“At this point vaccines are widely available, and they will soon be expanding to 12 and up,” he says, which became the case this summer when the age limits were lowered and supply increased. After a period of limited availability, he said “it was easy to make an appointment as long as you had a personnummer (like a social security number but not secret and used for more stuff)”. 

Now, he says, demand is low. This is primarily because COVID’s starting to seem like a thing of the past in Sweden. Per Nicholson, “[Swedes] are definitely less concerned about the virus, but also obey the health department rules pretty well…. They are pretty tech-savvy and reclusive as a culture, so they adapted to going online”.

 Nicholson’s family owns and operates a vegan café in Gothenburg, and he says he’s run into a myriad of explanations for not opting to get the vaccine; one of them is the principles of veganism, where some customers find “ethical objections to the chicken eggs used in the manufacturing process, even though mRNA and a lot of modern vaccines don’t use them.” Beyond that, some have issues with government enforcement and personal freedoms, the speed of the development, or even a fear of needles. Still, the prevailing sentiment is that Swedes generally “just don’t think it’s that big of a deal.” 

That said, Sweden’s statistics demonstrate that vaccines have less of a stigma there than in the US; as they move out of the pandemic and into the future, the United State’s rate drags behind in comparison.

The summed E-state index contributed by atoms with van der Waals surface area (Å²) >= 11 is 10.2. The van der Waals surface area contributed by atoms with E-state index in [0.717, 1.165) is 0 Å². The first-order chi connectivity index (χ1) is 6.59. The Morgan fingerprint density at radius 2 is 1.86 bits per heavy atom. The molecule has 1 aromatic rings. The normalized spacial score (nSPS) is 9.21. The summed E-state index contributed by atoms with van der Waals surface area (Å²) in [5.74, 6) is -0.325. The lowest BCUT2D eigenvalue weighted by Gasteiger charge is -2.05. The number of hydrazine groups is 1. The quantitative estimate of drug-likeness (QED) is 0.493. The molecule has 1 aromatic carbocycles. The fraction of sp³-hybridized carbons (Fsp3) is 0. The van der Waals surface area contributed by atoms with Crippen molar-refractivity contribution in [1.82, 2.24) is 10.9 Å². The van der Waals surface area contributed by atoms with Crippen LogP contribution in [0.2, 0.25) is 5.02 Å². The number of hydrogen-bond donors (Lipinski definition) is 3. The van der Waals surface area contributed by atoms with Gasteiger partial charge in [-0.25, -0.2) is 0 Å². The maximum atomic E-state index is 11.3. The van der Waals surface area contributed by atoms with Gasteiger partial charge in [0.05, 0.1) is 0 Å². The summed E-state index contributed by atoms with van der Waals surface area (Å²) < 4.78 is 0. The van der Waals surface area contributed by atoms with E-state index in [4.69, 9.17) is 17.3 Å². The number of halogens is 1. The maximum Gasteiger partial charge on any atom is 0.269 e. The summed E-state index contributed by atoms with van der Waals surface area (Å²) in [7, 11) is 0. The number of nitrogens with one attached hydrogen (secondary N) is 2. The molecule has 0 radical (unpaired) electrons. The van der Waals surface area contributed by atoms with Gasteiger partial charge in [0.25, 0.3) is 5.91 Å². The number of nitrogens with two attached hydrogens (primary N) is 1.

79.294% Vaccinated

74 Average Weekly Death Toll


Judy Hinton, a US citizen and resident of Evergreen, Colorado, recently spent time in Ontario and Quebéc and commented on stark differences in vaccine attitudes there and in the US. First of all, in Quebéc, entering a restaurant required a four step process of disease prevention. She and her group could not enter before, “Producing our vaccine cards showing TWO doses of vaccine (Canadians have a QR vaccine card link on their phones, and every waitress and hostess had an app on a phone for checking them.),” she said, “showing our passports (or local ID if Canadian), writing down our phone # for contact tracing, and wearing our masks.”

One’s initial reaction may be that this seems extremely tenuous; apparently, Canadians feel differently. “I heard not a single person complain about their vaccine mandates nor about the required documentation,” Hinton said. “People expressed to us their belief that the vaccine is the path to their economic health, as well as their physic

Judy Hinton

al health.” Regarding mask-wearing

Judy Hinton

, Hinton describes the atmosphere as, “equally adamant… [they] did not hesitate to remind anyone who may have forgotten theirs in a given moment.” 

Judy Hinton

As American travelers, Hinton and her husband felt Canadians “definitely [had] an air of suspicion about our thoroughness in prevention, until we showed them otherwise…. I didn’t feel good about the poor impressions that they have of the U.S.” The average death toll in Canada continues to be among the lowest in the world when compared to population, and is also lower than the American average at time of publication. 



The public opinion of the vaccine continues to fluctuate in the United States, but vaccination rates have stagnated to the dismay of millions of Americans. As we edge closer to the end of the second year of the pandemic, there’s a lot we can learn from stories from around the world that add context to their respective statistics. It should be noted that ultimately, credible research has demonstrated that the vaccine is effective at preventing serious COVID cases, and that here in the United States, vaccines are free and widely available.